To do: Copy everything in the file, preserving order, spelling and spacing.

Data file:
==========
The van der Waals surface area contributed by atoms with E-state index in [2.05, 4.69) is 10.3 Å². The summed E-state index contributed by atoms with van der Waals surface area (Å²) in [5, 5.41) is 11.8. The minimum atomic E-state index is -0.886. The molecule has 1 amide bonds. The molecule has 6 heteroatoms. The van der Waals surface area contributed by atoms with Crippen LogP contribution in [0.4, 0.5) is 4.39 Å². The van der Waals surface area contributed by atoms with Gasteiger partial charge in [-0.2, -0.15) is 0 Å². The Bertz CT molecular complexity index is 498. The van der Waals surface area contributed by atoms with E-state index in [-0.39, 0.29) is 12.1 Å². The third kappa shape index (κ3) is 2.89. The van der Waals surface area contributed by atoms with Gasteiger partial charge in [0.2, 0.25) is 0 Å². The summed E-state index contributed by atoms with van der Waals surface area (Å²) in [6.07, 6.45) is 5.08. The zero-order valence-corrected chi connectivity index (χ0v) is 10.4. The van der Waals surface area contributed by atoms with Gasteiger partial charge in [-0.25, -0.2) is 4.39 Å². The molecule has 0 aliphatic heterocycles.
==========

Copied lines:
The van der Waals surface area contributed by atoms with E-state index in [2.05, 4.69) is 10.3 Å². The summed E-state index contributed by atoms with van der Waals surface area (Å²) in [5, 5.41) is 11.8. The minimum atomic E-state index is -0.886. The molecule has 1 amide bonds. The molecule has 6 heteroatoms. The van der Waals surface area contributed by atoms with Crippen LogP contribution in [0.4, 0.5) is 4.39 Å². The van der Waals surface area contributed by atoms with Gasteiger partial charge in [-0.2, -0.15) is 0 Å². The Bertz CT molecular complexity index is 498. The van der Waals surface area contributed by atoms with E-state index in [-0.39, 0.29) is 12.1 Å². The third kappa shape index (κ3) is 2.89. The van der Waals surface area contributed by atoms with Gasteiger partial charge in [0.2, 0.25) is 0 Å². The summed E-state index contributed by atoms with van der Waals surface area (Å²) in [6.07, 6.45) is 5.08. The zero-order valence-corrected chi connectivity index (χ0v) is 10.4. The van der Waals surface area contributed by atoms with Gasteiger partial charge in [-0.25, -0.2) is 4.39 Å². The molecule has 0 aliphatic heterocycles.